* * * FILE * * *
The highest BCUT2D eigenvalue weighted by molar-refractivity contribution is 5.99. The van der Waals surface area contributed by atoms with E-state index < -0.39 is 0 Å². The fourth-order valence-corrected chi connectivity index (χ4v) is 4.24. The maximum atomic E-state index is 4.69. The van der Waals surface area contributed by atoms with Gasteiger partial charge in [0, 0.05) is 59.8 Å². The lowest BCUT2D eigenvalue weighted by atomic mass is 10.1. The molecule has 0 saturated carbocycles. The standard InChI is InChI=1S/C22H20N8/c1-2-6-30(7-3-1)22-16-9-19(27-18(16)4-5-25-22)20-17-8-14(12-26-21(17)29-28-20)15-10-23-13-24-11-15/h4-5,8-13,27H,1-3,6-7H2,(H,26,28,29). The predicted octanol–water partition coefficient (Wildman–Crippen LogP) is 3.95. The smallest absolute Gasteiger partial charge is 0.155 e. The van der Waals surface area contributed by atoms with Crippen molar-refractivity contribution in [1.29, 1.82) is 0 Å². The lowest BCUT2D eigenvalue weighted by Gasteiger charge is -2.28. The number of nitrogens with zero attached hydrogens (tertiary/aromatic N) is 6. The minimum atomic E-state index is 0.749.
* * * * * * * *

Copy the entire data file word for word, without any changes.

The highest BCUT2D eigenvalue weighted by molar-refractivity contribution is 5.99. The van der Waals surface area contributed by atoms with E-state index < -0.39 is 0 Å². The fourth-order valence-corrected chi connectivity index (χ4v) is 4.24. The maximum atomic E-state index is 4.69. The van der Waals surface area contributed by atoms with Gasteiger partial charge in [0, 0.05) is 59.8 Å². The lowest BCUT2D eigenvalue weighted by atomic mass is 10.1. The molecule has 0 saturated carbocycles. The standard InChI is InChI=1S/C22H20N8/c1-2-6-30(7-3-1)22-16-9-19(27-18(16)4-5-25-22)20-17-8-14(12-26-21(17)29-28-20)15-10-23-13-24-11-15/h4-5,8-13,27H,1-3,6-7H2,(H,26,28,29). The predicted octanol–water partition coefficient (Wildman–Crippen LogP) is 3.95. The smallest absolute Gasteiger partial charge is 0.155 e. The van der Waals surface area contributed by atoms with Crippen molar-refractivity contribution in [1.29, 1.82) is 0 Å². The lowest BCUT2D eigenvalue weighted by Gasteiger charge is -2.28. The number of nitrogens with zero attached hydrogens (tertiary/aromatic N) is 6. The minimum atomic E-state index is 0.749.